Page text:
Read on to learn more about Franzen’s ASU and career journey.

Editor's note: Answers may have been edited for length and clarity.

Question: Tell us a little about yourself today and your early years. Where are you from?

Answer: Today, I am happily married and proud dog father to six adorable fur babies. I am an accomplished cook and baker. I enjoy keeping up with technology, traveling and spending time with friends and family. I volunteer frequently with Equality Maricopa to ensure our LGBTQIA+ students have the resources they need to be successful in Maricopa Community Colleges.

I am originally from Montana. We moved to Phoenix when I was 5, back in 1979. I have lived in Arizona for most of my life.

Q: What was your “aha” moment, when you realized you wanted to study the field you majored in?

A: It was in Sociology 101; when we went over Maslow’s hierarchy of needs. It really resonated with me. I reflected on my own life and the mistakes that I made and how I could give back to society. I began to explore majors where I could continue the work (academic advising) that I was doing while achieving self-actualization. Public service and public policy fit with a majority of courses that I had already taken.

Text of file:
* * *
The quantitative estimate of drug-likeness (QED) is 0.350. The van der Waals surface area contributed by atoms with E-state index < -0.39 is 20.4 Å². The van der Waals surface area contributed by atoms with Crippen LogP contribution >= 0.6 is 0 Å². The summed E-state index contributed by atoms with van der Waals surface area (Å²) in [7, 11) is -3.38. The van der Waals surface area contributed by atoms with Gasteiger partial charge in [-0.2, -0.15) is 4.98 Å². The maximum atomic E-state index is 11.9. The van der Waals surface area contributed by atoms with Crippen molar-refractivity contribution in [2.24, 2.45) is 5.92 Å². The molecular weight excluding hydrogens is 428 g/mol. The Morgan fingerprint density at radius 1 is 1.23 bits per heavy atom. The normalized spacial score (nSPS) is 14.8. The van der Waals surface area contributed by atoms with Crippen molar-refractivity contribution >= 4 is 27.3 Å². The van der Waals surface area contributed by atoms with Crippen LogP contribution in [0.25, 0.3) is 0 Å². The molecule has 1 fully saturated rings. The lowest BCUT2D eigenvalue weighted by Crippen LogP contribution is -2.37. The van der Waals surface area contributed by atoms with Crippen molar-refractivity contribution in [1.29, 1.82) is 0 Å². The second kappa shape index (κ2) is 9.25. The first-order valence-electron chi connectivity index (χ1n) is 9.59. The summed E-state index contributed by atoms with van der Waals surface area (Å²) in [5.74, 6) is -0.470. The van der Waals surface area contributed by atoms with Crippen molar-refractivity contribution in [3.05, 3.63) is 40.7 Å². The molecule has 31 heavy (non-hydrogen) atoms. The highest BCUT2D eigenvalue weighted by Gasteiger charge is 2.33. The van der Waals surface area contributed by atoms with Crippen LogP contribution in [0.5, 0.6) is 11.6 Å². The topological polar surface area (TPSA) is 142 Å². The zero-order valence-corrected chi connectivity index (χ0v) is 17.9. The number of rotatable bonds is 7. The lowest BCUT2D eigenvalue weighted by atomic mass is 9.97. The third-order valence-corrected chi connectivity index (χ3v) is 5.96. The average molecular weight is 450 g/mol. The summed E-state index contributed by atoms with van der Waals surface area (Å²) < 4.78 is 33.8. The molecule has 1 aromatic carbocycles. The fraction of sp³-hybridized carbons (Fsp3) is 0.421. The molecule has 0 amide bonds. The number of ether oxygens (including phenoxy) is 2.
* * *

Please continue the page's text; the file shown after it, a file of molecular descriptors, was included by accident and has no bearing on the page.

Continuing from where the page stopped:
Q: Think of a professor who taught you the most important lesson while at ASU. Who and what was it? Are you still in touch with that professor?

A: Akheil Singla, associate professor in the School of Public Affairs. He taught us to be accountable for your actions. Yes, we are in touch.

Q: What’s something you learned while at ASU — in the classroom or otherwise — that surprised you, that changed your perspective?

A: Don’t take things too seriously. There is always going to be someone smarter than you. Do your best and it will all work out.

Q: What’s the best piece of advice you’d give to those still in school?

A: Ask questions and find a study buddy or group.

Q: Who are your top three favorite music artists right now?     

A:  Lady Gaga, Selena, Dua Lipa.

Q: What is your life motto — in one sentence?

A:  The answer is always no, unless you ask.

More Sun Devil community

 

A banner reading "The Embryo Project Encyclopedia" behind embryo figurines.

ASU writing project team sees 6 instructors in a row win Teaching Excellence Awards

Teaching is difficult work — doing it well, even more so. But instructors at the Embryo Project seem to have figured it out: Baylee Edwards, a PhD candidate in Arizona State University's Biology and…

An a cappella group performs on a stage in a tent

ASU’s all-treble a capella group closes year with spring concert

By Stella Speridon The ASU all-treble a cappella group Pitchforks held its last concert of the year at the Hackett House on Thursday evening. Founded in 1992, the Pitchforks were the first a…

Bilha Obaigwa smiles at the camera wearing her graduation cap and gown and holding a stethoscope in hand.

A big move leads to even bigger opportunity for ASU grad

Moving, no matter the distance, can be a big undertaking — but moving to another country? That's life changing. Bilha Obaigwa made that life-changing leap in 2019 when she immigrated to the United…